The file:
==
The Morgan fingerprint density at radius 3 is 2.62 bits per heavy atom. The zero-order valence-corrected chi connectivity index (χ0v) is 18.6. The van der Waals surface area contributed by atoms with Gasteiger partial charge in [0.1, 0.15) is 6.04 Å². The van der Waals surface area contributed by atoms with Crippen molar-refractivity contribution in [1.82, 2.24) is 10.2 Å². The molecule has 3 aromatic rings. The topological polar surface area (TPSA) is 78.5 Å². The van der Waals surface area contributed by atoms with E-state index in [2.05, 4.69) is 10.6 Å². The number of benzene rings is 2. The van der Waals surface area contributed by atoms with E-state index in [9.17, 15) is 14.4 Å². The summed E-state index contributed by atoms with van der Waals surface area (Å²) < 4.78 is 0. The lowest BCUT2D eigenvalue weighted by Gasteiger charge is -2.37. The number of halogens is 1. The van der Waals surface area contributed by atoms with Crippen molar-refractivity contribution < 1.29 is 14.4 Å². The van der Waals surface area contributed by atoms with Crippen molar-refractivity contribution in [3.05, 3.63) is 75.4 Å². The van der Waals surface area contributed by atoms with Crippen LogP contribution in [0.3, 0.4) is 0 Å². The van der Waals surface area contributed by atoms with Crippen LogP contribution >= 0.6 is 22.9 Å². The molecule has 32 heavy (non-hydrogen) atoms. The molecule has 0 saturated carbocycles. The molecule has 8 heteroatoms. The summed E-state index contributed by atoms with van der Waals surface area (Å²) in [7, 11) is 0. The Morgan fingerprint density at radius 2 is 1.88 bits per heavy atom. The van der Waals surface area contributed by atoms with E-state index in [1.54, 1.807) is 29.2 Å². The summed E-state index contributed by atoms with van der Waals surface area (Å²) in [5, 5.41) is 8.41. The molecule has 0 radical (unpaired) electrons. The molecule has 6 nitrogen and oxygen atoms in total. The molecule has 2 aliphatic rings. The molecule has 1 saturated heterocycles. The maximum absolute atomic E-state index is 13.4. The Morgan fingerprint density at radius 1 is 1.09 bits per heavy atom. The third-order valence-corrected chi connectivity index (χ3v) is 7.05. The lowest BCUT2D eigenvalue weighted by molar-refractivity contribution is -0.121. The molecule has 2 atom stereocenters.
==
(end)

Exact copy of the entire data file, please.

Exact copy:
The Morgan fingerprint density at radius 3 is 2.62 bits per heavy atom. The zero-order valence-corrected chi connectivity index (χ0v) is 18.6. The van der Waals surface area contributed by atoms with Gasteiger partial charge in [0.1, 0.15) is 6.04 Å². The van der Waals surface area contributed by atoms with Crippen molar-refractivity contribution in [1.82, 2.24) is 10.2 Å². The molecule has 3 aromatic rings. The topological polar surface area (TPSA) is 78.5 Å². The van der Waals surface area contributed by atoms with E-state index in [2.05, 4.69) is 10.6 Å². The number of benzene rings is 2. The van der Waals surface area contributed by atoms with E-state index in [9.17, 15) is 14.4 Å². The summed E-state index contributed by atoms with van der Waals surface area (Å²) < 4.78 is 0. The lowest BCUT2D eigenvalue weighted by Gasteiger charge is -2.37. The number of halogens is 1. The van der Waals surface area contributed by atoms with Crippen molar-refractivity contribution < 1.29 is 14.4 Å². The van der Waals surface area contributed by atoms with Crippen molar-refractivity contribution in [3.05, 3.63) is 75.4 Å². The van der Waals surface area contributed by atoms with Crippen LogP contribution in [0.3, 0.4) is 0 Å². The van der Waals surface area contributed by atoms with Crippen LogP contribution >= 0.6 is 22.9 Å². The molecule has 32 heavy (non-hydrogen) atoms. The molecule has 0 saturated carbocycles. The molecule has 8 heteroatoms. The summed E-state index contributed by atoms with van der Waals surface area (Å²) in [7, 11) is 0. The Morgan fingerprint density at radius 2 is 1.88 bits per heavy atom. The van der Waals surface area contributed by atoms with E-state index in [1.54, 1.807) is 29.2 Å². The summed E-state index contributed by atoms with van der Waals surface area (Å²) in [5, 5.41) is 8.41. The molecule has 0 radical (unpaired) electrons. The molecule has 6 nitrogen and oxygen atoms in total. The molecule has 2 aliphatic rings. The molecule has 1 saturated heterocycles. The maximum absolute atomic E-state index is 13.4. The Morgan fingerprint density at radius 1 is 1.09 bits per heavy atom. The third-order valence-corrected chi connectivity index (χ3v) is 7.05. The lowest BCUT2D eigenvalue weighted by molar-refractivity contribution is -0.121. The molecule has 2 atom stereocenters.